Scientists have been studying how a prehistoric creature named Tanystropheus supported its insanely long neck.
Fossils of this remarkable reptile, which roamed the planet’s coastal regions some 242 million years ago, were first discovered in the mid 19th-Century.
Since then, palaeontologists have speculated over whether the animal – which had a ridiculously long neck three times the length of its own body – lived predominantly on land or in water.
Now though, a new study by Dr Nick Fraser of National Museums Scotland, and colleagues, has finally shed some light on the mystery.
By using modern high-resolution micro-CT scans of the fossils to construct a detailed computer model of the creature’s skull, the researchers were able to determine that Tanystropheus had nostrils on the top of its snout and teeth designed primarily for trapping fish, indicating that it most likely spent the majority of its life in the water.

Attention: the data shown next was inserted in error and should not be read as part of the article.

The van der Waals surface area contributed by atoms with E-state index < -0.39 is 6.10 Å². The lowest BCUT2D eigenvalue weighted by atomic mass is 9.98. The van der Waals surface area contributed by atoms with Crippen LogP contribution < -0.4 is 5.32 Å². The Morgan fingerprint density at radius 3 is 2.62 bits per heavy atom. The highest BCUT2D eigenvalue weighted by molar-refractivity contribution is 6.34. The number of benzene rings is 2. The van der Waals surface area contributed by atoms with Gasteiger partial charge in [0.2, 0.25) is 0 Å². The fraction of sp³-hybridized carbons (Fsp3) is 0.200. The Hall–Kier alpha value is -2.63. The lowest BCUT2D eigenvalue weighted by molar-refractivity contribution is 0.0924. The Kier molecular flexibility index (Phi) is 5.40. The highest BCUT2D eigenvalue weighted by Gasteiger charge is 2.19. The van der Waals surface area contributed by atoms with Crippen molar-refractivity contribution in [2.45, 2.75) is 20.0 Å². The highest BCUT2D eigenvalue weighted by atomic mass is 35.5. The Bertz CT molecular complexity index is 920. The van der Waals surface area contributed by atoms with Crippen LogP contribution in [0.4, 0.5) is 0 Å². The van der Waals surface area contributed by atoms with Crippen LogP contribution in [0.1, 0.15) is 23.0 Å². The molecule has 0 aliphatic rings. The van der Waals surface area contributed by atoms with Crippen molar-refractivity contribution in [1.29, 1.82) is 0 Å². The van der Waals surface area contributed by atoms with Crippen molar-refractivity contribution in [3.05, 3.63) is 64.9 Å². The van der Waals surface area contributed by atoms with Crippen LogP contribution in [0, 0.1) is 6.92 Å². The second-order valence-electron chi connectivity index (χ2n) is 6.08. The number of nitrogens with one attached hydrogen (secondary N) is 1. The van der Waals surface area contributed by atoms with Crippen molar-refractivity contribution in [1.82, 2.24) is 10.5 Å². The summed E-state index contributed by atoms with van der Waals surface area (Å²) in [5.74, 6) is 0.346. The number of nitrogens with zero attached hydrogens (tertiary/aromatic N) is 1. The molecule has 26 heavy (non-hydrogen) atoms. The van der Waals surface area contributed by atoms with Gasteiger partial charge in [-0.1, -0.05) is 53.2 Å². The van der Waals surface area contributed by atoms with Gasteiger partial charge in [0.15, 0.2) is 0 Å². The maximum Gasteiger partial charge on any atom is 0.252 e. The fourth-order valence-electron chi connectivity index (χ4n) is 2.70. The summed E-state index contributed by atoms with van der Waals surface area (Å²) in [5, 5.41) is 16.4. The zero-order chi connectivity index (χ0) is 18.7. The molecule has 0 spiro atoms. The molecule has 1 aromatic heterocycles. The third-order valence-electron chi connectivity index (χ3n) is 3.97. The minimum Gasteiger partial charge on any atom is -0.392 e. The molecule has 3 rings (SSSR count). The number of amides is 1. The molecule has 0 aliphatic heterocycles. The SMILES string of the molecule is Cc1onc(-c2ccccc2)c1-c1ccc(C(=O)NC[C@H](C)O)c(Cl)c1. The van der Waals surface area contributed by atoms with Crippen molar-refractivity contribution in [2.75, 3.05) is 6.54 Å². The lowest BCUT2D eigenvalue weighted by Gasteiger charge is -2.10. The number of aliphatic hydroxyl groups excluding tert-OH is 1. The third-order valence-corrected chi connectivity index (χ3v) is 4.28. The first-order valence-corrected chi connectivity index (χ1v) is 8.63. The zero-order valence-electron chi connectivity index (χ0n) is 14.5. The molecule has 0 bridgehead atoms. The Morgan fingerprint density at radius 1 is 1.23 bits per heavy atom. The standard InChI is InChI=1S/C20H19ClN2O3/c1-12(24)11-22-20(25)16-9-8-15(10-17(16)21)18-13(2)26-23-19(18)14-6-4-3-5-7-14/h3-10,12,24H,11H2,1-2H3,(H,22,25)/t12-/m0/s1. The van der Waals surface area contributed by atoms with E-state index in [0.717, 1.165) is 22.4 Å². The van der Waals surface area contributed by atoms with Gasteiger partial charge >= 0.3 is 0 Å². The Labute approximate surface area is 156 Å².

This also helps to explain how it was able to support the weight of its huge neck.
That said, it is also likely that the species did spend some time out of the water as well.
“Our group feels that this animal was an aquatic animal most of the time,” said Fraser.
With its incredibly long but relatively stiff neck,Tanystropheus has been often proposed and reconstructed as an aquatic or semi-aquatic reptile, a theory supported by the fact that the creature is most commonly found in semiaquatic fossil sites wherein known terrestrial reptile remains are scarce. Tanystropheus is most often considered to have been piscivorous (or ‘fish-eating’), due to the presence of a long, narrow snout sporting sharp interlocking teeth. In several young specimens, three-cusped cheek teeth are present in the jaw, which might indicate an insectivorous diet; however, similar teeth patterns have been found in Eudimorphodon and Langobardisaurus, both of whom are considered piscivores. Additionally, hooklets from cephalopod tentacles and what may be fish scales have been found near the belly regions of some specimens.